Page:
Threr'd be no fun in someone else fixing it.I'm new to ham but I have allot of experience restoring old radios.I had over 300 tube radios at height of my illness.I'm allot better now,and only have a few. To me its more fun to puzzle a thing out and maby learn sonething new.Once a radio is working,it goes on the shelf.I enjoy the pursuit more than the end.I just got a kenwood 450sat to use if I just want to get on the air.Theres a chart in manual showing resistances at tube sockets.I haven't done that yet.I'll take a look at the high value resistors.I replaced a couple of caps,but its far from being re-capped. 
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N4NYY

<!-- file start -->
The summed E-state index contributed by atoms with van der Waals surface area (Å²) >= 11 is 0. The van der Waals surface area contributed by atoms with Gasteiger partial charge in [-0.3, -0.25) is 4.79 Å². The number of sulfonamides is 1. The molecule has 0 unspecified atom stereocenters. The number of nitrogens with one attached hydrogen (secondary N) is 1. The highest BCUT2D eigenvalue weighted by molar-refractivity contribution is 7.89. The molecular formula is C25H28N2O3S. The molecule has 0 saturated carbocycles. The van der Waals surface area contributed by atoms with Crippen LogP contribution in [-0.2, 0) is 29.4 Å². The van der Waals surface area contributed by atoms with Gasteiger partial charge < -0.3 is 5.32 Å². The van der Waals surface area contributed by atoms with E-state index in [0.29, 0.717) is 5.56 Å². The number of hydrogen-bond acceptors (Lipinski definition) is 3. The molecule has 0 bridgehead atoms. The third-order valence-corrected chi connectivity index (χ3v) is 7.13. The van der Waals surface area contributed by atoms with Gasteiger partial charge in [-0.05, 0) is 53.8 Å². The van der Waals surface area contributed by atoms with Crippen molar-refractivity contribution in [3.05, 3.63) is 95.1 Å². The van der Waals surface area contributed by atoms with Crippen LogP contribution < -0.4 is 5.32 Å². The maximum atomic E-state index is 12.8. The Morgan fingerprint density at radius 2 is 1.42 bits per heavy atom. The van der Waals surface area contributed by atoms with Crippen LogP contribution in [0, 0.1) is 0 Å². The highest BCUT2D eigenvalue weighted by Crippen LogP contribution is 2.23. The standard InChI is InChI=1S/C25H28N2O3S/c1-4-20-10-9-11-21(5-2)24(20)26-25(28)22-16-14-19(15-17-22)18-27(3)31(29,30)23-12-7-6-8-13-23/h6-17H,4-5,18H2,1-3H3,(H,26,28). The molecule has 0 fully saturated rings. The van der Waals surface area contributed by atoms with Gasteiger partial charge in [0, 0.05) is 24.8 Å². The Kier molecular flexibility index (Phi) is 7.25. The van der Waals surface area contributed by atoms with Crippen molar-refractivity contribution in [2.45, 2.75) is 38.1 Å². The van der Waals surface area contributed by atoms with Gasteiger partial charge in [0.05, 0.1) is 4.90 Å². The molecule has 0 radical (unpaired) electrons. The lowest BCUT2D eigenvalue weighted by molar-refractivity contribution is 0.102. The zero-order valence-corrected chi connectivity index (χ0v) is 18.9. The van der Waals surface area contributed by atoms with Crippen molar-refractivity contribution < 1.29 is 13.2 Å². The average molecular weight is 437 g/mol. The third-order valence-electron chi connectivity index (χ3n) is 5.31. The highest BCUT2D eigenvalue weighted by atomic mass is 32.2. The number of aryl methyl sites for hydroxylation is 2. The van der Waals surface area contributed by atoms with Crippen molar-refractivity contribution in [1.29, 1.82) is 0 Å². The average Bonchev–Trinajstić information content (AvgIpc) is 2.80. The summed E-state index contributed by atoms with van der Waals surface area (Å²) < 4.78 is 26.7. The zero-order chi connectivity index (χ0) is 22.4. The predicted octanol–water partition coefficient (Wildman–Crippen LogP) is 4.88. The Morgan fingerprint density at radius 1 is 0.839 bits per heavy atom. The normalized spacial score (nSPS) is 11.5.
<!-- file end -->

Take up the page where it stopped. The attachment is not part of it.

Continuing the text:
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Posts: 4742




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« Reply #8 on: December 24, 2012, 11:22:14 AM »

The boatanchor requirements seem to be shifting. I always thought of them as tube radio, with weight. Then you got the smaller tube radios of the 1960's. The the hybrid radios with tube finals. I am not seem some transistor radios that can be boatanchors, like the Zenith Royal 3000. That is a huge transistors radio. And now with surface mount components, the transistor radios appears to be heading in the direction of boatanchors.
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W2WDX
Member

Posts: 188




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« Reply #9 on: December 24, 2012, 03:58:11 PM »

Essentially I define a "boatanchor" as any radio where all the stages are vacuum tube. Hybrids like the FT-101 and such do not fall into this category.